McDonald's country manager Knoll says that's OK with him. Despite the concerns of Hawelka, Diglas and other traditional cafe owners, he doesn't aim to push them out of business. He is, however, prepared to challenge them on price: A melange -- a Viennese version of cappuccino -- costs 24 Austrian schillings ($2.04) at McCafe, compared with as much as 40 schillings ($3.40) in traditional coffeehouses.
"This is a different kind of cafe. Traditional cafes shouldn't see us as a threat but as an additional opportunity for our customers," Knoll says, sipping a cappuccino and munching on a slab of tiramisu layer cake. "They have to think what their competitive advantage is and then capitalize on that."
After examining the results of the first two McCafes, McDonald's will decide whether to build more, either within existing restaurants or as stand-alones, says Knoll.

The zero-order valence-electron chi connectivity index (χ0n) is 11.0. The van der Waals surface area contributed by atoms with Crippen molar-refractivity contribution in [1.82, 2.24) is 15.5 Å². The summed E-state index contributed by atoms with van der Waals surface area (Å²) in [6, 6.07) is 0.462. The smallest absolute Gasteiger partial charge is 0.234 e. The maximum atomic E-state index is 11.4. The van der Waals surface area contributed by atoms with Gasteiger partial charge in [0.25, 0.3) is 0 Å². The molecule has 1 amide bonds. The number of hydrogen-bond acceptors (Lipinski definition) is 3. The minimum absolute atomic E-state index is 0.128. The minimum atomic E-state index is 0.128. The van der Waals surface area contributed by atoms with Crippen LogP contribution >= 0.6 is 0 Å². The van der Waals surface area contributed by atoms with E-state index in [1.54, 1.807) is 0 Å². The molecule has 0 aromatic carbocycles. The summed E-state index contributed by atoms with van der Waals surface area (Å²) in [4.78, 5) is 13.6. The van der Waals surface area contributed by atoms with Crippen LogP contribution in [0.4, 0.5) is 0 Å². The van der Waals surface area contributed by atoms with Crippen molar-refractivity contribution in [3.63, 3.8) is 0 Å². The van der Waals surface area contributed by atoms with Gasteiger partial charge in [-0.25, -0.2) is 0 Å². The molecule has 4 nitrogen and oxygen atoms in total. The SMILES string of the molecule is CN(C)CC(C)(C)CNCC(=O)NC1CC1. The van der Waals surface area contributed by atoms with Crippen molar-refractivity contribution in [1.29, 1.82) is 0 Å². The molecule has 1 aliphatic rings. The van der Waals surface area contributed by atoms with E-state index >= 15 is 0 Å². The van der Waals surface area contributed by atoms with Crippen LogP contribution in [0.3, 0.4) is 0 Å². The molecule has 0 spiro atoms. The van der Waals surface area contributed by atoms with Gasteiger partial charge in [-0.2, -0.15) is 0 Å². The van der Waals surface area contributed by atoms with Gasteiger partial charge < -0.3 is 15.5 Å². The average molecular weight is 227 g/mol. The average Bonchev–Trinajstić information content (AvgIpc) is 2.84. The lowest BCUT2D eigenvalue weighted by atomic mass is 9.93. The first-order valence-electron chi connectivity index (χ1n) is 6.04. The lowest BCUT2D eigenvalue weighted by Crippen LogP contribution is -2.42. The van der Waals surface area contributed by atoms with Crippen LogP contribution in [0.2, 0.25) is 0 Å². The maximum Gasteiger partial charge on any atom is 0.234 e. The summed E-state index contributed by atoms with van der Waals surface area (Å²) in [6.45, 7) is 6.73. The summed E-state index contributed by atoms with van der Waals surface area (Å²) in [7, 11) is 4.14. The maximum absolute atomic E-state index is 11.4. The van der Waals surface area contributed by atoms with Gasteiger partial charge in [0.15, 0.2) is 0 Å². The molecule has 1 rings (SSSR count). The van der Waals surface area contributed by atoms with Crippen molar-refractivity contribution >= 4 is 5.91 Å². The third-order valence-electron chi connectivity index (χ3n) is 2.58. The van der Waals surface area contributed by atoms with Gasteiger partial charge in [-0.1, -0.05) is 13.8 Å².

The concept is also being watched by managers at McDonald's headquarters in Oak Brook, Ill., a spokesman there said, but there are no immediate plans to open McCafes in the United States, nor is there a coordinated effort to expand them worldwide.
Vienna's McCafe serves about 3,000 customers a week, Knoll says, perhaps half of whom come in just for the cafe and don't buy anything from the McDonald's restaurant. He says annual revenues are in line with expectations, at about $425,000.
That is still a pittance when compared with McDonald's overall Austrian revenues, which Knoll says will top $289 million this year. As the concept catches on, the share provided by McCafes could quickly grow, he predicts.
"Coffee is a very traditional thing for the Viennese," says Knoll. "Austrians are coffee connoisseurs, so if we're able to offer the right products at the right price, the market will be there."
Pub Date: 2/16/99